Rose Cross (Rosicrucian) Puzzle on p. 173 of The Merchant of Venice

Please see the image below. It should be self-explanatory. If you have problems viewing the image, you can download it for easier viewing.

I will add some further remarks here because I could not cram everything in the margins of the image.

It is well-known, that the letters R.C. are the first letters of Rose Cross, so the letters are associated with the Rosicrucians. As discussed below, the number 173, broken up into the numbers 17 and 3 (Elizabethan alphabet Simple cipher) can symbolize the letters R.C.

Note: I have been in contact with Luís Gonçalves, the author of the Gematria Research Blogspot (see link below). He noticed that the letters in FAMA FRATERNITATIS, the first Rosicrucian manifesto, add up to 173 in Simple cipher. (Nice catch Luís!) This is yet another association with the number 173 with the Rosicrucians. Here is the link to Luís' blog: The link to his post on Baconian ciphers can be found here:

There appear to be three Rosie Cross (R.C.) messages on the page. The first is encoded in the page number -- 173 can be separated into 17 = R and 3 = C (R.C.) in Simple gematria of the Elizabethan alphabet. The second is at line 56-57 of the left-hand column. The word Iew (Jew) is the seventh, and last, appearance of the word "Jew" on the page. It is also the 17th word in the sentence. With the word "third" (line 2) falling just above the word "Jew," 17 = R and 3 = C (R.C.) is again encoded on the page. The third, and as far as I can determine, the final, R.C. is located on lines 2 and 3, at the top of the left hand column. It seems that the person who hid the message probably considered this the third hidden R.C. because of the words "a third cannot be matcht, unless the diuell [devil] himselfe turn Iew." This seems to refer to the fact that there is no obvious clue at lines 2 and 3 that would provide a number 17 (R) to match with the word "crosse," the first letter of which has the value 3. The word count of the nearby words "diuell" and "Iew" do not arrive at the number 17. The word "diuell," in line 2, is the 18th word of the page and the 8th word of the sentence. The word "Iew," in line 3, is 31st word on the page and the 21st word of the sentence. Therefore, it appears there is a "Cross" (initial letter C = 3), but no "Rose" (initial letter R = 17) to go with it. The solution is in the lines, "Here comes another of the Tribe, a third cannot / be matcht, vnlesse the diuell himselfe turne Iew." The instruction is to metaphorically turn the devil mentioned in line 2 into a Jew; that is, the word "diuell" in line 2 should be given the value 17, the sentence word count value of the word "Iew" in line 57. When this is done, the word "diuell" in line 2 takes on the value 17 (R = 17) and the third Rosie Cross message has its R.C. match.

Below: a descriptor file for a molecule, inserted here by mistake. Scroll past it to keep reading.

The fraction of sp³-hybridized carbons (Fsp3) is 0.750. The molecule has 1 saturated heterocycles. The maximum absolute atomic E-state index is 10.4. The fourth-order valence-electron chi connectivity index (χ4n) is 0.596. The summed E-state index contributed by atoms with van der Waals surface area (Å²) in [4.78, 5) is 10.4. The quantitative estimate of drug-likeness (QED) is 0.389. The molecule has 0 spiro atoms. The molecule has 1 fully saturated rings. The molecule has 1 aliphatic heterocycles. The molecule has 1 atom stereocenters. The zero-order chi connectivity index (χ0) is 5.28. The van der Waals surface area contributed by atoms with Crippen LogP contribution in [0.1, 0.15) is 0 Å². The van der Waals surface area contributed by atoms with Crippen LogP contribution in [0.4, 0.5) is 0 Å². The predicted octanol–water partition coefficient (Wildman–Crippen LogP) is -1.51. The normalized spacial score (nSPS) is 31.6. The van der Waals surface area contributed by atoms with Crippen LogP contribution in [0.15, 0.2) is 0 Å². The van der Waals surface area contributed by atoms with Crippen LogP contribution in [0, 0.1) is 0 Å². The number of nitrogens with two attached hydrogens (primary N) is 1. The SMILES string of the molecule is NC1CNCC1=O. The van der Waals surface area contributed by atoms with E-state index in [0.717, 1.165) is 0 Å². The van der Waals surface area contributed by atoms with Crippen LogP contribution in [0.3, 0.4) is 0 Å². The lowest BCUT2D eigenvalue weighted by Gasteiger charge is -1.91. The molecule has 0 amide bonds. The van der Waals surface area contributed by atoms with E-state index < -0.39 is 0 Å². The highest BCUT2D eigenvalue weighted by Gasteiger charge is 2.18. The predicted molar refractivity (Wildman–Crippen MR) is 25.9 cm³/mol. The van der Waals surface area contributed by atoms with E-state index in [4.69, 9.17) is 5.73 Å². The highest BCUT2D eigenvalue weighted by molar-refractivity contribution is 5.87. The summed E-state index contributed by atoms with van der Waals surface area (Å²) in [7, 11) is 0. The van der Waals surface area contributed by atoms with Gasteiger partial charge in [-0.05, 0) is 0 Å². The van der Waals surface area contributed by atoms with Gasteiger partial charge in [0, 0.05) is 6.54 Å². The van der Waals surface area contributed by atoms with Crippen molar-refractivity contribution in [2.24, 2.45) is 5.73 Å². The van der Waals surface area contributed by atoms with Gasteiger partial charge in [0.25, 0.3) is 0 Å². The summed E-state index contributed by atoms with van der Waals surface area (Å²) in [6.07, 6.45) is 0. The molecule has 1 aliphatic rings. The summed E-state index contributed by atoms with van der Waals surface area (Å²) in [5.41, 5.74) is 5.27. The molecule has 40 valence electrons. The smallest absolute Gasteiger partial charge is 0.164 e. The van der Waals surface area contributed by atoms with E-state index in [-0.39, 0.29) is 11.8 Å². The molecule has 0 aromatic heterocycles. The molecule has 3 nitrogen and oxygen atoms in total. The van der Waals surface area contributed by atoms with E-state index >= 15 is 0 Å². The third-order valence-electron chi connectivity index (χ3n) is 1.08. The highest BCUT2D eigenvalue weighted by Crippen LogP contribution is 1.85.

As notes at the margins of the image describe, the fact that the instructions for solving the third R.C. message fall, in part, on line 57 may be significant. Alexander Waugh has posited that the number 1740 (Edward de Vere's earl and code number) represents Edward de Vere, 17th Earl of Oxford. The number 1740 is derived from his earl number (17th earl) and code number. Waugh posits that Vere was known as "The Fourth T," that is hidden in a Triple Tau cross. The value 40 is also based on the fact that Edward de Vere was assigned the code number 40 in encrypted State correspondence. He also sometimes signed his letters as with a double "V," and the letter "V" has the value 20 in simple gematria of the Elizabethan alphabet, so a double "V" equals the value 40. Seventeen added to 40 equals 57 (17 + 40 = 57), so the fact that the key to this puzzle falls on line 57 points to a connection with Edward de Vere.

I should also note that the word "Iew" on line 57 is the 7th instance, and last, of the word on the page. Line 57 is the 10th line from the bottom of the page, so it may be possible to arrive at the value 17 by adding these values together. It is also possible to arrive at 17 by taking the sequence value of the first appearance of "Iew" (1st word Jew), on line 3, with the sequence value of the word "Iew" (7th appearance of the word) on line 57 -- the numerals 1 and 7 can be combined to make the numeral 17. However, these solutions are not consistent with the instruction provided that "the diuell himselfe turne Iew." It may be that these facts are mere coincidence, or they may be intentional additional clues to add confidence to the correctness of the ultimate solution.

Another intriguing possibility is that the word "Iew" itself is yet another clue pointing to Edward de Vere. The letters I.E.W. may encode "I E[dward] VV[ere]" (the double V being one of his methods of signing letters, see above). As a bastard, Edward de Vere must have seen himself as an outcast, like a Jew in Elizabethan times.

Of course, one implication of a three-part puzzle about a Jew and a cross could be that an allusion to Jesus Christ on the cross. In the account of the crucifixion, a sign reading "Jesus the Nazarene, King of the Jews" was affixed to the cross of Jesus. It is strange that the devil is associated in the riddle with the cross. I do not know if or why the puzzle may be structured this way. Perhaps it has to do with John 3:14-15 --

"And as Moses lifted up the serpent in the wilderness: even so must the Son of man be lifted up: That whosoever beleeveth in him, should not perish, but have eternal life."